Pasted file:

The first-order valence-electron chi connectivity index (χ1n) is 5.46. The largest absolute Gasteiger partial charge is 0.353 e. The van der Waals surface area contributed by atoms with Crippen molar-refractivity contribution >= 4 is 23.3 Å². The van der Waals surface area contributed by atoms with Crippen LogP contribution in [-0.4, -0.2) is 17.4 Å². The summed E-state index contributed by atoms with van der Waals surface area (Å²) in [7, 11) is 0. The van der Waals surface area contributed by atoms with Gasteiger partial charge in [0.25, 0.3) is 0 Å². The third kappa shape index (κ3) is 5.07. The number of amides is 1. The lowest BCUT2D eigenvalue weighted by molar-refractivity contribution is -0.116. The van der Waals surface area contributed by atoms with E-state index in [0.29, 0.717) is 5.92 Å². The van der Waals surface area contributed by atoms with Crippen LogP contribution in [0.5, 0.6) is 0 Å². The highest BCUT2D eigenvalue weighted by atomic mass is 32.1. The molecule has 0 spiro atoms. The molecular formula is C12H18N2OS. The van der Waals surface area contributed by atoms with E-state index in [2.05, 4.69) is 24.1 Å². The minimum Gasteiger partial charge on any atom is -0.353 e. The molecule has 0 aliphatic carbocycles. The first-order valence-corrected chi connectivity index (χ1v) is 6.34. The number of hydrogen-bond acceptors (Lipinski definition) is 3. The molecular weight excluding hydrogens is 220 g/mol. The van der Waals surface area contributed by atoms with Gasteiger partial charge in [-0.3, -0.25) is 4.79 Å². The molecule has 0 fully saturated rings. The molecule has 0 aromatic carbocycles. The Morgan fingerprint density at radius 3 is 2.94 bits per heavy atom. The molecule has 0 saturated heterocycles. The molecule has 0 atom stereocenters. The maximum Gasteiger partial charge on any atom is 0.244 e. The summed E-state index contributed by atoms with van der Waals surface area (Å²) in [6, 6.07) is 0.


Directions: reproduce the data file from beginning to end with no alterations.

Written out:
The first-order valence-electron chi connectivity index (χ1n) is 5.46. The largest absolute Gasteiger partial charge is 0.353 e. The van der Waals surface area contributed by atoms with Crippen molar-refractivity contribution >= 4 is 23.3 Å². The van der Waals surface area contributed by atoms with Crippen LogP contribution in [-0.4, -0.2) is 17.4 Å². The summed E-state index contributed by atoms with van der Waals surface area (Å²) in [7, 11) is 0. The van der Waals surface area contributed by atoms with Gasteiger partial charge in [0.25, 0.3) is 0 Å². The third kappa shape index (κ3) is 5.07. The number of amides is 1. The lowest BCUT2D eigenvalue weighted by molar-refractivity contribution is -0.116. The van der Waals surface area contributed by atoms with E-state index in [0.29, 0.717) is 5.92 Å². The van der Waals surface area contributed by atoms with Crippen LogP contribution in [0.5, 0.6) is 0 Å². The highest BCUT2D eigenvalue weighted by atomic mass is 32.1. The molecule has 0 spiro atoms. The molecular formula is C12H18N2OS. The van der Waals surface area contributed by atoms with E-state index in [2.05, 4.69) is 24.1 Å². The minimum Gasteiger partial charge on any atom is -0.353 e. The molecule has 0 aliphatic carbocycles. The first-order valence-corrected chi connectivity index (χ1v) is 6.34. The number of hydrogen-bond acceptors (Lipinski definition) is 3. The molecular weight excluding hydrogens is 220 g/mol. The van der Waals surface area contributed by atoms with Gasteiger partial charge in [-0.3, -0.25) is 4.79 Å². The molecule has 0 fully saturated rings. The molecule has 0 aromatic carbocycles. The Morgan fingerprint density at radius 3 is 2.94 bits per heavy atom. The molecule has 0 saturated heterocycles. The molecule has 0 atom stereocenters. The maximum Gasteiger partial charge on any atom is 0.244 e. The summed E-state index contributed by atoms with van der Waals surface area (Å²) in [6, 6.07) is 0.